Sunday, 20 August 2017

The (Non) Provincial Charms of Novi Sad, Serbia

Text by By Laura Wolfs for Balkan Insight   
Novi Sad offers some provincial charm, a relaxed atmosphere, lively bars and restaurants and some cultural highlights.

In the early years of this century, Novi Sad, which translates as ‘new garden’ was not a particularly accurate tag for Serbia’s second city, but thanks to some investment in infrastructure, a little civic pride and perhaps thanks also in part to the huge international success of the EXIT festival, the city has undergone a revival but has also managed to keep its provincial charm.

By bus car or by train the 70-kilometres trip from Belgrade to Novi Sad is not a long one, but our advice would be to take a train. It’s significantly cheaper than the bus (less than €5) and allows your otherwise teetotal driver to join you for a glass of wine over lunch. The train is neither fast nor modern, but it’s much more relaxing watching the scenery go by from the train window than watching out for oncoming speeding drivers on the wrong side of the road!

However, if you decide to go by car, you should not miss the opportunity to visit Sremski Karlovci, 20 kilometres south of Novi Sad.

A small town with a population of just 9,000, Sremski Karlovci played host to one of the most significant events of European history – the signing of a peace accord between the Ottoman Empire and the Christian Alliance, in 1699. As a monument of this event, one of the most famous chapels in Serbia was built - the Chapel of Peace. The chapel was restored in 1817 in a Byzantine style. The centre of the town is cobbled and picturesque and at the weekends there is a steady queue of couples waiting to get married in the town’s churches. There are some good cafes in town for a little sustenance before you move on. Wine lovers might like to pick up a bottle of the local dessert wine, Bermet which has quite a reputation in the town.

If you choose to arrive in Novi Sad by public transport, you will have to make your way from the not particularly attractive bus and train station to the city centre which takes around 15 minutes by bus.

The Vojvodina capital’s Austrian-Hungarian past is still proudly on show in the old town square, Trg Slobode, dominated by the catholic Ime Marijino Church, referred to locally as just ‘the cathedral’. In the summer months the streets of the city are busy and lined with tables spilling out from the cafes and restaurants. Laze Teleckog is easy to miss but make sure that you don’t! The street consists exclusively of bars and restaurants and is by far the most lively place in town at lunchtimes and through into the early hours. For lunch we recommend ‘Kuca Mala’ which serves great pizzas. The interior is minimalist and modern in style, and not obvious at first sight, it also has a small roof terrace which is a quiet and peaceful haven.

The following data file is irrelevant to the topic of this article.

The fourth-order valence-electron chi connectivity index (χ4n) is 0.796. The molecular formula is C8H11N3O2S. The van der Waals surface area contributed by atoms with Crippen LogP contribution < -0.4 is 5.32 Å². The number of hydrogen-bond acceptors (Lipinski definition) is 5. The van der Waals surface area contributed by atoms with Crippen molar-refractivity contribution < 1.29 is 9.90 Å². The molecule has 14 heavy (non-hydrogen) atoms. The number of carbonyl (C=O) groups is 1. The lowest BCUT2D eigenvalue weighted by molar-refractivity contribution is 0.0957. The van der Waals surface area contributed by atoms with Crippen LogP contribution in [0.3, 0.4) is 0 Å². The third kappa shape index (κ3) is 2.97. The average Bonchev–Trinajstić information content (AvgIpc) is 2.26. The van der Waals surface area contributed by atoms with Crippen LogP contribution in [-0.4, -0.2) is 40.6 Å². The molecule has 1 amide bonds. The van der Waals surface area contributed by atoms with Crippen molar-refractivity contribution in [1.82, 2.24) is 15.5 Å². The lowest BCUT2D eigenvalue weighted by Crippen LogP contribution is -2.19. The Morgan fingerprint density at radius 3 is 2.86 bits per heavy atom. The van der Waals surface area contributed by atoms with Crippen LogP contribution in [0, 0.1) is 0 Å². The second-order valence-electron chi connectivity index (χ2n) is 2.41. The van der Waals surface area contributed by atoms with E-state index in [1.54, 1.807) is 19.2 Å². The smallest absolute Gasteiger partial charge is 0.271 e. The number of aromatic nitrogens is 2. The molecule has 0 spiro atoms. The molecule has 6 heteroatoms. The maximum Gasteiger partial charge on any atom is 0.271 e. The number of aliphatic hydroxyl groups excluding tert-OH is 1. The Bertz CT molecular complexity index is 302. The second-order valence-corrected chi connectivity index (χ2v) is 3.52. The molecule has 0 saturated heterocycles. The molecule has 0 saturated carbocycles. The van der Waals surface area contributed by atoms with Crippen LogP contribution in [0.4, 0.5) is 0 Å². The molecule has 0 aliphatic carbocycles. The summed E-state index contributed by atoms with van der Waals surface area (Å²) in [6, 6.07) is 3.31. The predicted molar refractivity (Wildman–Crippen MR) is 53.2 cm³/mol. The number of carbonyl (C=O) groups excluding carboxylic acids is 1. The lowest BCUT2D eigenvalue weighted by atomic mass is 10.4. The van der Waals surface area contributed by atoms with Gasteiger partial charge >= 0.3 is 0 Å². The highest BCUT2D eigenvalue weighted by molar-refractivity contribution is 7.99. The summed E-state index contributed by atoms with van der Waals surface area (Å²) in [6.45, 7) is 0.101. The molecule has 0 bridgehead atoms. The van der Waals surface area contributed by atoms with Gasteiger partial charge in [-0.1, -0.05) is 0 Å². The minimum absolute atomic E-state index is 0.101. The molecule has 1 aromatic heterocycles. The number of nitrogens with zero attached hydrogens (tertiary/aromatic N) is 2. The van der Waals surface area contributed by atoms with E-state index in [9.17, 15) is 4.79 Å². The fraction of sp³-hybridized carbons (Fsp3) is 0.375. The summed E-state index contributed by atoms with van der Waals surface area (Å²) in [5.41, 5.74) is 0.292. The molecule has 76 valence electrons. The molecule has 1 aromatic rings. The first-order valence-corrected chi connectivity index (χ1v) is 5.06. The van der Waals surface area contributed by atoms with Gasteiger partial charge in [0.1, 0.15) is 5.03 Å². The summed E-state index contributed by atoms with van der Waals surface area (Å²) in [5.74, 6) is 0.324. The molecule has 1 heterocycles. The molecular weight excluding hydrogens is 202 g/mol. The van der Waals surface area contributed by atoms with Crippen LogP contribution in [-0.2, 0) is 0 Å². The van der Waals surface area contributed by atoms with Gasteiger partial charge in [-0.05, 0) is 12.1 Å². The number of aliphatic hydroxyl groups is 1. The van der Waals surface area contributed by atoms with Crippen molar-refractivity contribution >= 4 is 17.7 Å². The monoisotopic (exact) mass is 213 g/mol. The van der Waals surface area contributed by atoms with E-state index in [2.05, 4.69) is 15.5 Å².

People from Novi Sad and the province Vojvodina are disparagingly known as ‘lalas’ by Belgraders, who claim that everything works in slow motion in the northern part of the country. Maybe this is the reason why people here seeming to have more time to appreciate the arts. The city has two notable museums, the Museum of Contemporary Art (Dunavska 37, Opening Hours 9am-5pm, Tuesday-Sunday, free entry) and the Museum of Vojvodina (Dunavska 35, Opening Hours 9am-5pm, Tuesday – Sunday, entry, 100 dinars) located right next to each other. The city’s website – – is a good source for cultural information.

Another cultural highlight coming up next month (June 5th – 12th), will be the Cinema City festival. The festival will be opened by the Juliette Lewis band, ‘Juliette and the Licks’ and show films in over twenty locations across the city.

One you have finished your stroll through the compact city centre, you should make your way over the river and up to the Petrovaradin Fortress. The imposing structure dominates the city from a high bluff 40 meters above the banks of the river. The first constructions on the site date from the 13th century and the site was continuously added to and developed through to the 19th century The old clock tower which dates back to the late 18th century has a big hand showing hours whilst its small hand shows minutes. So the story goes, this was done because the clock is visible from far away and the locals considered it more important to know the hours than the minutes. The numerous cafes and restaurants in the fortress offer you anything from traditional Serbian cuisine to sushi or pizza. The fortress is home, each July to the EXIT festival one of Europe’s biggest which hosts as many as 20,000 young people from all over the continent.

Below the fortress on the banks of the Danube is the Strand (the German word for beach) which stretches for 700 metres and which in the summer months is packed with sunbathers. The water here is fairly calm but the water quality is not so good, so take in a few rays, but resist the urge to swim.

After a long day of walking around this refreshingly peaceful and relaxed city (one of its main qualities in the hot summer months is the lack of smog), you should return to Laze Teleckog street to mingle amongst the young people of the city and have a last drink before returning to Belgrade’s hectic city life.

This article is courtesy of Balkan Insight, the online publication of the Balkan Investigative Reporting Network, which contains analytical reports, in-depth analyses and investigations and news items from throughout the region covering major challenges of the political, social and economic transition in the Balkans.

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